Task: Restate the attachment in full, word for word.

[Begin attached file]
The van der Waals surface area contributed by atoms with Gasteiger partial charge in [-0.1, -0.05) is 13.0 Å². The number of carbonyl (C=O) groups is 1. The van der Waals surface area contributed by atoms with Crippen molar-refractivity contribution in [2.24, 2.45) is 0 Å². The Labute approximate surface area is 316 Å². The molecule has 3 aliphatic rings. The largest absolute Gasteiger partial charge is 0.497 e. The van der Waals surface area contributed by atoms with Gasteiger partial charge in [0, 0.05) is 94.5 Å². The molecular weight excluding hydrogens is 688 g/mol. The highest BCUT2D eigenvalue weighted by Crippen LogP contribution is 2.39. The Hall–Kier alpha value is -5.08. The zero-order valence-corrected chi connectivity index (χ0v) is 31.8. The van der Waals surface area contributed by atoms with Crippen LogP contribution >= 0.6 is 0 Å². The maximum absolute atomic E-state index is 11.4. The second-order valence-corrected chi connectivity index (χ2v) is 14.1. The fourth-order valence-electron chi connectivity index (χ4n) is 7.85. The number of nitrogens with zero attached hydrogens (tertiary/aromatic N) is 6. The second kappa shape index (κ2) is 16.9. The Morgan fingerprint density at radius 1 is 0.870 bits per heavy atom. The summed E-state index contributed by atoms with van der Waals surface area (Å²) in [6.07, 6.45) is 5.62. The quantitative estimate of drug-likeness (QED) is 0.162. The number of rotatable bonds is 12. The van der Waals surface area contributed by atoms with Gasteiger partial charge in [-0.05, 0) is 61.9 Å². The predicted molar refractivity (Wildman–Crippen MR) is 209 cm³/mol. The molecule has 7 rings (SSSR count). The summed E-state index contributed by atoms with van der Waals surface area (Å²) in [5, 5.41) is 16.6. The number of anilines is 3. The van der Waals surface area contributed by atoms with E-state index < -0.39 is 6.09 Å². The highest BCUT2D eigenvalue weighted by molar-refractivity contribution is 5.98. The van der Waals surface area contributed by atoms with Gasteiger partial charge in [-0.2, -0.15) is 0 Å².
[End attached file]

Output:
The van der Waals surface area contributed by atoms with Gasteiger partial charge in [-0.1, -0.05) is 13.0 Å². The number of carbonyl (C=O) groups is 1. The van der Waals surface area contributed by atoms with Crippen molar-refractivity contribution in [2.24, 2.45) is 0 Å². The Labute approximate surface area is 316 Å². The molecule has 3 aliphatic rings. The largest absolute Gasteiger partial charge is 0.497 e. The van der Waals surface area contributed by atoms with Gasteiger partial charge in [0, 0.05) is 94.5 Å². The molecular weight excluding hydrogens is 688 g/mol. The highest BCUT2D eigenvalue weighted by Crippen LogP contribution is 2.39. The Hall–Kier alpha value is -5.08. The zero-order valence-corrected chi connectivity index (χ0v) is 31.8. The van der Waals surface area contributed by atoms with Crippen LogP contribution >= 0.6 is 0 Å². The maximum absolute atomic E-state index is 11.4. The second-order valence-corrected chi connectivity index (χ2v) is 14.1. The fourth-order valence-electron chi connectivity index (χ4n) is 7.85. The number of nitrogens with zero attached hydrogens (tertiary/aromatic N) is 6. The second kappa shape index (κ2) is 16.9. The Morgan fingerprint density at radius 1 is 0.870 bits per heavy atom. The summed E-state index contributed by atoms with van der Waals surface area (Å²) in [6.07, 6.45) is 5.62. The quantitative estimate of drug-likeness (QED) is 0.162. The number of rotatable bonds is 12. The van der Waals surface area contributed by atoms with Gasteiger partial charge in [-0.05, 0) is 61.9 Å². The predicted molar refractivity (Wildman–Crippen MR) is 209 cm³/mol. The molecule has 7 rings (SSSR count). The summed E-state index contributed by atoms with van der Waals surface area (Å²) in [5, 5.41) is 16.6. The number of anilines is 3. The van der Waals surface area contributed by atoms with E-state index < -0.39 is 6.09 Å². The highest BCUT2D eigenvalue weighted by molar-refractivity contribution is 5.98. The van der Waals surface area contributed by atoms with Gasteiger partial charge in [-0.2, -0.15) is 0 Å².